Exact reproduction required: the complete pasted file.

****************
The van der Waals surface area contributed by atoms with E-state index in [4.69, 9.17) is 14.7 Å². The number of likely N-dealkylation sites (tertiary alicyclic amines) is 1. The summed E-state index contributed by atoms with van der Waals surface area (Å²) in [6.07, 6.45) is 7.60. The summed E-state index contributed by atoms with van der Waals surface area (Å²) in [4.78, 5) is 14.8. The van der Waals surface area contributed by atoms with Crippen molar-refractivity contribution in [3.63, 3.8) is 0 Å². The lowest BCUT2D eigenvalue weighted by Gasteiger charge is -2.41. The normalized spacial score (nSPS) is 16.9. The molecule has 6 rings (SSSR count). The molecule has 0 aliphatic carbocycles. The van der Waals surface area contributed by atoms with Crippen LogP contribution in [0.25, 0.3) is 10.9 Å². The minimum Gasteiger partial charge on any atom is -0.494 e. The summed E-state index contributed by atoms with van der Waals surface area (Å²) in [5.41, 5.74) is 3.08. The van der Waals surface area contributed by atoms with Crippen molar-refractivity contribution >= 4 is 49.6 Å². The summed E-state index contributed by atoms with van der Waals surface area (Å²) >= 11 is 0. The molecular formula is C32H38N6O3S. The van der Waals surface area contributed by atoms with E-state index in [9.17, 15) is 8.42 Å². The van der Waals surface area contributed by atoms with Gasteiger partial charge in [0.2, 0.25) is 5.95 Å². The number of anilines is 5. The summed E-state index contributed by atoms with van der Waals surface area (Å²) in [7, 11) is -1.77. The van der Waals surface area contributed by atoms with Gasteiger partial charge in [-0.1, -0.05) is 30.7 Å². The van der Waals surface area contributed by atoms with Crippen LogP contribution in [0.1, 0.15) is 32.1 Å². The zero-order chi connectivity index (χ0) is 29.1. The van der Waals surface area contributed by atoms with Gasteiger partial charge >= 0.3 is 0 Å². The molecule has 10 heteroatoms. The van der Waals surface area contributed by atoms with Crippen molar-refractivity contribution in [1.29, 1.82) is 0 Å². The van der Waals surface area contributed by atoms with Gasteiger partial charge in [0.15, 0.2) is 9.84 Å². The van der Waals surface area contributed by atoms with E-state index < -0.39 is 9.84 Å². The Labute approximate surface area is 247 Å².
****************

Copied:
The van der Waals surface area contributed by atoms with E-state index in [4.69, 9.17) is 14.7 Å². The number of likely N-dealkylation sites (tertiary alicyclic amines) is 1. The summed E-state index contributed by atoms with van der Waals surface area (Å²) in [6.07, 6.45) is 7.60. The summed E-state index contributed by atoms with van der Waals surface area (Å²) in [4.78, 5) is 14.8. The van der Waals surface area contributed by atoms with Crippen molar-refractivity contribution in [3.63, 3.8) is 0 Å². The lowest BCUT2D eigenvalue weighted by Gasteiger charge is -2.41. The normalized spacial score (nSPS) is 16.9. The molecule has 6 rings (SSSR count). The molecule has 0 aliphatic carbocycles. The van der Waals surface area contributed by atoms with Crippen LogP contribution in [0.25, 0.3) is 10.9 Å². The minimum Gasteiger partial charge on any atom is -0.494 e. The summed E-state index contributed by atoms with van der Waals surface area (Å²) in [5.41, 5.74) is 3.08. The van der Waals surface area contributed by atoms with Crippen molar-refractivity contribution >= 4 is 49.6 Å². The summed E-state index contributed by atoms with van der Waals surface area (Å²) >= 11 is 0. The molecular formula is C32H38N6O3S. The van der Waals surface area contributed by atoms with E-state index in [9.17, 15) is 8.42 Å². The van der Waals surface area contributed by atoms with Gasteiger partial charge in [0.2, 0.25) is 5.95 Å². The number of anilines is 5. The summed E-state index contributed by atoms with van der Waals surface area (Å²) in [7, 11) is -1.77. The van der Waals surface area contributed by atoms with Gasteiger partial charge in [-0.1, -0.05) is 30.7 Å². The van der Waals surface area contributed by atoms with Crippen LogP contribution in [0.1, 0.15) is 32.1 Å². The zero-order chi connectivity index (χ0) is 29.1. The van der Waals surface area contributed by atoms with Gasteiger partial charge >= 0.3 is 0 Å². The molecule has 10 heteroatoms. The van der Waals surface area contributed by atoms with Crippen molar-refractivity contribution in [1.29, 1.82) is 0 Å². The van der Waals surface area contributed by atoms with Gasteiger partial charge in [0.15, 0.2) is 9.84 Å². The van der Waals surface area contributed by atoms with E-state index < -0.39 is 9.84 Å². The Labute approximate surface area is 247 Å².